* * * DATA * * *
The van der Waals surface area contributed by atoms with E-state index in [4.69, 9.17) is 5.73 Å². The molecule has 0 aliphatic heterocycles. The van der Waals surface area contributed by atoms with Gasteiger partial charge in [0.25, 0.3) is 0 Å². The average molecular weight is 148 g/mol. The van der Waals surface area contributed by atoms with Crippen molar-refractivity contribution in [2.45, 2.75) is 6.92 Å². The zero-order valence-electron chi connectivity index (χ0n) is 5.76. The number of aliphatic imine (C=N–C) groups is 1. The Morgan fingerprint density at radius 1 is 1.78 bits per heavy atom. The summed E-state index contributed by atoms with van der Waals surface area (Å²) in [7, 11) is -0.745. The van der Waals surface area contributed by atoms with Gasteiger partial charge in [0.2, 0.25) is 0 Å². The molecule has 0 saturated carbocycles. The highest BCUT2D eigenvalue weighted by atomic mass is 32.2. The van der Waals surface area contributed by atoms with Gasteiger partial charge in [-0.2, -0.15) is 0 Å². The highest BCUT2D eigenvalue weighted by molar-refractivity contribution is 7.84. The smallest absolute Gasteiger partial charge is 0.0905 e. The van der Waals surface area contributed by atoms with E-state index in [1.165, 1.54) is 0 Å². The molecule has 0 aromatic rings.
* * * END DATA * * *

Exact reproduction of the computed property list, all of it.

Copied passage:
The van der Waals surface area contributed by atoms with E-state index in [4.69, 9.17) is 5.73 Å². The molecule has 0 aliphatic heterocycles. The van der Waals surface area contributed by atoms with Gasteiger partial charge in [0.25, 0.3) is 0 Å². The average molecular weight is 148 g/mol. The van der Waals surface area contributed by atoms with Crippen molar-refractivity contribution in [2.45, 2.75) is 6.92 Å². The zero-order valence-electron chi connectivity index (χ0n) is 5.76. The number of aliphatic imine (C=N–C) groups is 1. The Morgan fingerprint density at radius 1 is 1.78 bits per heavy atom. The summed E-state index contributed by atoms with van der Waals surface area (Å²) in [7, 11) is -0.745. The van der Waals surface area contributed by atoms with Gasteiger partial charge in [0.2, 0.25) is 0 Å². The molecule has 0 saturated carbocycles. The highest BCUT2D eigenvalue weighted by atomic mass is 32.2. The van der Waals surface area contributed by atoms with Gasteiger partial charge in [-0.2, -0.15) is 0 Å². The highest BCUT2D eigenvalue weighted by molar-refractivity contribution is 7.84. The smallest absolute Gasteiger partial charge is 0.0905 e. The van der Waals surface area contributed by atoms with E-state index in [1.165, 1.54) is 0 Å². The molecule has 0 aromatic rings.